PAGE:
LOCATION , THE AGE OF A HOME, AND EVEN CURB APPE AL CAN PL AY A L ARGE ROLE IN DETERMINING A HOME’S VALUE. SMALLER DOESN’T ALWAYS MEAN CHEAPER Depending on what stage of life you find yourself, it may have been a while since you were in the market for a smaller home. You’ll want to remember that it’s not just size that determines the price of a home. Location, the age of a home, and even curb appeal can play a large role in determining a home’s value. It’s a good idea to do a little research before settling on a retirement-friendly home.1 Even if you’ve been a homeowner for a while, there are a couple downsizing guidelines to keep in mind. One simple trick to gauge what’s affordable for you is to check out what the payments would be on a 15-year mortgage. If the scheduled monthly payments on a 15-year mortgage makes you a little uncomfortable, you may want to lower the price range you’re looking in. To find the best mortgage structure for you, consider your income sources and your time horizon. Structure your payment schedule in a way that is designed to work best for you, and don’t hesitate to reassess your home regularly to ensure it continues to meet your needs. NEEDS VS. WANTS: THAT OLD CHESTNUT In a world where we’d like to think we can have it all, it’s never fun separating “wants” from “needs.” But when it comes to creating your retirement strategy, it helps to remember that the line between necessity and luxury has shifted over time. These days, people tend to categorize as necessities many things that their parents either never heard of or lived without. Your idea of necessities and luxuries is highly personal and will most likely be different from those of your friends or neighbors. What one person considers a necessity may be a luxury for another. Even still, as you make these distinctions for yourself, it’s wise to remember that each item or activity one pursues has two costs: the actual cost in dollars and the opportunity cost, or what the money may have earned elsewhere, given the opportunity. By no means should you forgo all luxuries in retirement: simply strive for balance as you carefully weigh your approach. 10 | 2 0 21 FA L L M AG A Z I N E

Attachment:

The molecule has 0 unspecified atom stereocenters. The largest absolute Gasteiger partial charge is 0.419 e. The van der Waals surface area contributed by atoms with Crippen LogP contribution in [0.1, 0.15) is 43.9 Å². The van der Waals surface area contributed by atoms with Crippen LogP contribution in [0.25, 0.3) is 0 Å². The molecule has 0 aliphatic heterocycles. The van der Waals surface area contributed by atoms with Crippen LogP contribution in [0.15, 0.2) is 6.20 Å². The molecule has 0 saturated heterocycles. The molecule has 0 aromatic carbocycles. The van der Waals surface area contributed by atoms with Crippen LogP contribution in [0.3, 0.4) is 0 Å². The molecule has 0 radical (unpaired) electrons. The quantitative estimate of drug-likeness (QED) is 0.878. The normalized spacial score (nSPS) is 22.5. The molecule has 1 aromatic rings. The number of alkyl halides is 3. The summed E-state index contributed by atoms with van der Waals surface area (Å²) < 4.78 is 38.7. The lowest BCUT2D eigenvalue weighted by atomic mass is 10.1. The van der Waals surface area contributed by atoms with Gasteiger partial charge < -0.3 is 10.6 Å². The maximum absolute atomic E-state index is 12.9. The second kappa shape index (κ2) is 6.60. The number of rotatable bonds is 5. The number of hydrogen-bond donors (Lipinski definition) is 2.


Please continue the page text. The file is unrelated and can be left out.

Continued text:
YOUR RETIREMENT SHOULD CENTER AROUND ENJOYING A HARD-EARNED LIFESTYLE YOU LOVE. HOW MUCH IS YOUR ENERGY WORTH? Rightsizing your life may also come with psychological benefits, as less domestic upkeep can be quite mentally freeing. Cleaning a larger house, keeping up with repairs, and overseeing yard work all require hours of valuable mental and physical energy each week. With less “stuff” to worry about, you’ll have more room to pursue what really matters to you. It may be helpful to think of your energy like an asset. Assuming you have a finite amount of energy, where would you like to invest that energy to see the greatest return on your investment? Will you dedicate it to social activities, family visits, or finally writing that novel? For many, retirement is the first chance they have had in decades to dedicate themselves seriously to cultivating a favorite hobby or skill. Retirement is also a perfect time to reconnect with old friends or further strengthen existing relationships with loved ones. With the daily grind out of the way, you may find yourself reaching out to former classmates or acquaintances you haven’t spoken to in years. MAKE IT EASY ON YOURSELF Your retirement should center around enjoying a hard-earned lifestyle you love, not maintaining a living situation that no longer suits your needs and drains your finances as well as your energy. By preparing now, you can begin working toward a rightsized retirement that’s everything you want it to be–and then some. SOURCE 1., September 30, 2020 2 0 21 FA L L M AG A Z I N E | 11